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I've been banging my head against the wall for a while now:

$x = s^2 - t^2$

$y = s + t$

$z = s^2 + 3t$

Express $z$ in terms of $x$ and $y$.

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Hint: What is $\dfrac{x}{y}$ equal to?

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  • $\begingroup$ $x/y$ = $s - t$ I've done that and tried incorporating it but just don't see how it works. $\endgroup$ – Sir Winford Apr 27 '11 at 3:44
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    $\begingroup$ If you know $s-t$ and $s+t$ then surely you can find $s$ and $t$. $\endgroup$ – Emre Apr 27 '11 at 3:50
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    $\begingroup$ Follow up question - what's $(s + t) + (s - t)$ equal to? $\endgroup$ – Hans Parshall Apr 27 '11 at 3:59
  • $\begingroup$ @Hans: great question (+1) $\endgroup$ – Fabian Apr 27 '11 at 5:35
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$$x=s^{2}-t^{2}=(s+t)(s-t)$$ so $$s+t=\frac{x}{s-t}$$ $$s-t=\frac{x}{s+t}=\frac{x}{y}$$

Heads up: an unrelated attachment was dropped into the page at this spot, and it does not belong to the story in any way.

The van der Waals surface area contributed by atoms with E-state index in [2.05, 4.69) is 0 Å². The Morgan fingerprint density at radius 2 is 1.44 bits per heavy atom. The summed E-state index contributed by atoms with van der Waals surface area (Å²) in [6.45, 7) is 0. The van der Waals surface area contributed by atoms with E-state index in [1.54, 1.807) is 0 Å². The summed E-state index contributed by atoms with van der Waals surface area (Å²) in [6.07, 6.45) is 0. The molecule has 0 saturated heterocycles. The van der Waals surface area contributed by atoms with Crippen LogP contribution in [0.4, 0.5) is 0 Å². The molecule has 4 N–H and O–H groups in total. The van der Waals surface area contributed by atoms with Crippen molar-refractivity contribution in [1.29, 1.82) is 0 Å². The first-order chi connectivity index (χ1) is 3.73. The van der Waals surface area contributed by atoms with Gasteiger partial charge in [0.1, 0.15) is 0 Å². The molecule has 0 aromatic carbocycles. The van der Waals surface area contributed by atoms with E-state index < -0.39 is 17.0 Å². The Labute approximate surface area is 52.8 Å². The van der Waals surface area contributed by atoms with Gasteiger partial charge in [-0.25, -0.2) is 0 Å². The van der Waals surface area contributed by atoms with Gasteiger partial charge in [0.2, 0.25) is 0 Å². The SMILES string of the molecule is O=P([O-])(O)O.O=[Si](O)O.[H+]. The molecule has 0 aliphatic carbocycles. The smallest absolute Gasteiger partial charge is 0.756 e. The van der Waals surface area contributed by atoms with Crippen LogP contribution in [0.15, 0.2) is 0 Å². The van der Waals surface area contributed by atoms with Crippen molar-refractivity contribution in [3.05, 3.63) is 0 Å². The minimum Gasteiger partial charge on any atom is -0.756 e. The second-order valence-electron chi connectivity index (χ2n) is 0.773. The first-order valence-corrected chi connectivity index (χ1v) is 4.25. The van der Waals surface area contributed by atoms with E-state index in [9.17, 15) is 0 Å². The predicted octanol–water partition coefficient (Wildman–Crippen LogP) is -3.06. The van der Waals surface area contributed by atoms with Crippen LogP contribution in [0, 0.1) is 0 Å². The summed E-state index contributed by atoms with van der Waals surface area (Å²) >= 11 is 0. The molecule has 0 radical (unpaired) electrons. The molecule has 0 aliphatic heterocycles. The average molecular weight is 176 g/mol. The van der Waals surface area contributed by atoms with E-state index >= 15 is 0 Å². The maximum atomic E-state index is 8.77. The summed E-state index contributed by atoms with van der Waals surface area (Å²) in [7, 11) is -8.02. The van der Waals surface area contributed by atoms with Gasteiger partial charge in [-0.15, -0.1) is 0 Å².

$$(s+t) + (s-t) = 2s=\frac{x}{s-t}+\frac{x}{y}$$ $y=s+t$, so $t=y-s$ and therefore: $$2s=\frac{x}{2s-y}+\frac{x}{y}=x(\frac{1}{2s-y}+\frac{1}{y})$$ $$2s=x(\frac{y}{2sy-y^2}+\frac{2s-y}{2sy-y^2})=x(\frac{2s}{2sy-y^2})$$ $$1=\frac{x}{2sy-y^2}$$ $$2sy-y^2=x$$ $$2sy=x+y^2$$ $$s=\frac{x+y^2}{2y}$$ From $z=s^2+3t$ we have: $$z=(\frac{x+y^2}{2y})^{2}+3t$$ $y=s+t$ so $t=y-\frac{x+y^2}{2y}$ and finally: $$z=(\frac{x+y^2}{2y})^{2}+3(y-\frac{x+y^2}{2y})$$ Pretty sure this is correct...

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    $\begingroup$ Welcome aboard. $\endgroup$ – Emre Apr 27 '11 at 5:52
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Try to express $s$ and $t$ as functions of $x$ and $y$ from the first two equations. Then plug these expressions into the third equation.

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